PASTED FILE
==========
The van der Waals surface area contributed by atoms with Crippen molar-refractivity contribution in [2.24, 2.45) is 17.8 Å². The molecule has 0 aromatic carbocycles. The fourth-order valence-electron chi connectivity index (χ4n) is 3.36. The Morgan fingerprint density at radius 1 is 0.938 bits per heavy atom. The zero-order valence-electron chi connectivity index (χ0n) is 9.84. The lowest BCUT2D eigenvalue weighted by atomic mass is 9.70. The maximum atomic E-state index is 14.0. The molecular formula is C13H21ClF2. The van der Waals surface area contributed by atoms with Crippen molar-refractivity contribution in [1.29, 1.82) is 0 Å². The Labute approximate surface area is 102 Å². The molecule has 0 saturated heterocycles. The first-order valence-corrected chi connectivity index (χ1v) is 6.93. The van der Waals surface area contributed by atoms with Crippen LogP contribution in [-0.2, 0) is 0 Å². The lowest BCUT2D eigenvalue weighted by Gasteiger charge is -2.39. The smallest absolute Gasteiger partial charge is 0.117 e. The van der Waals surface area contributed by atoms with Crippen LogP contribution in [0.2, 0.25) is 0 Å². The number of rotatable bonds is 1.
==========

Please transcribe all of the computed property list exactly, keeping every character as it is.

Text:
The van der Waals surface area contributed by atoms with Crippen molar-refractivity contribution in [2.24, 2.45) is 17.8 Å². The molecule has 0 aromatic carbocycles. The fourth-order valence-electron chi connectivity index (χ4n) is 3.36. The Morgan fingerprint density at radius 1 is 0.938 bits per heavy atom. The zero-order valence-electron chi connectivity index (χ0n) is 9.84. The lowest BCUT2D eigenvalue weighted by atomic mass is 9.70. The maximum atomic E-state index is 14.0. The molecular formula is C13H21ClF2. The van der Waals surface area contributed by atoms with Crippen molar-refractivity contribution in [1.29, 1.82) is 0 Å². The Labute approximate surface area is 102 Å². The molecule has 0 saturated heterocycles. The first-order valence-corrected chi connectivity index (χ1v) is 6.93. The van der Waals surface area contributed by atoms with Crippen LogP contribution in [-0.2, 0) is 0 Å². The lowest BCUT2D eigenvalue weighted by Gasteiger charge is -2.39. The smallest absolute Gasteiger partial charge is 0.117 e. The van der Waals surface area contributed by atoms with Crippen LogP contribution in [0.2, 0.25) is 0 Å². The number of rotatable bonds is 1.